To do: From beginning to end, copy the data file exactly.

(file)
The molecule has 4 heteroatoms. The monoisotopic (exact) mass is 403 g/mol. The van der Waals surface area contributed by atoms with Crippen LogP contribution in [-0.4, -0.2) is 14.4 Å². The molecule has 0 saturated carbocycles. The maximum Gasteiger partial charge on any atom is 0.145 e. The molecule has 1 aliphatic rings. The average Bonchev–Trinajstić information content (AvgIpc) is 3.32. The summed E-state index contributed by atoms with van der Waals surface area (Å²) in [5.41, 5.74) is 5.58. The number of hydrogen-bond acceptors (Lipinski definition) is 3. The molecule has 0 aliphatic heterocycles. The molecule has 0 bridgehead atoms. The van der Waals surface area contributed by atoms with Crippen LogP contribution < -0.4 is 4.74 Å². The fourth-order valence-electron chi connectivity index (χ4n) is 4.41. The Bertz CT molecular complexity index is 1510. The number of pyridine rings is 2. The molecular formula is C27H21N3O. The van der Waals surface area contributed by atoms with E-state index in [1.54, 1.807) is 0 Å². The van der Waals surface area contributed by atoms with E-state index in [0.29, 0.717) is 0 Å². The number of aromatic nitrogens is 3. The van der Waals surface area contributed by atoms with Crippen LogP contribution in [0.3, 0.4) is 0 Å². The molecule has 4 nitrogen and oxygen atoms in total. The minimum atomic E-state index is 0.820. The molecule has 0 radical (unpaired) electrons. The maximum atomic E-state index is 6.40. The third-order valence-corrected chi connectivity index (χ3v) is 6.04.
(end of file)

The molecule has 4 heteroatoms. The monoisotopic (exact) mass is 403 g/mol. The van der Waals surface area contributed by atoms with Crippen LogP contribution in [-0.4, -0.2) is 14.4 Å². The molecule has 0 saturated carbocycles. The maximum Gasteiger partial charge on any atom is 0.145 e. The molecule has 1 aliphatic rings. The average Bonchev–Trinajstić information content (AvgIpc) is 3.32. The summed E-state index contributed by atoms with van der Waals surface area (Å²) in [5.41, 5.74) is 5.58. The number of hydrogen-bond acceptors (Lipinski definition) is 3. The molecule has 0 aliphatic heterocycles. The molecule has 0 bridgehead atoms. The van der Waals surface area contributed by atoms with Crippen LogP contribution < -0.4 is 4.74 Å². The fourth-order valence-electron chi connectivity index (χ4n) is 4.41. The Bertz CT molecular complexity index is 1510. The number of pyridine rings is 2. The molecular formula is C27H21N3O. The van der Waals surface area contributed by atoms with E-state index in [1.54, 1.807) is 0 Å². The van der Waals surface area contributed by atoms with E-state index in [0.29, 0.717) is 0 Å². The number of aromatic nitrogens is 3. The van der Waals surface area contributed by atoms with Crippen LogP contribution in [0.3, 0.4) is 0 Å². The molecule has 4 nitrogen and oxygen atoms in total. The minimum atomic E-state index is 0.820. The molecule has 0 radical (unpaired) electrons. The maximum atomic E-state index is 6.40. The third-order valence-corrected chi connectivity index (χ3v) is 6.04.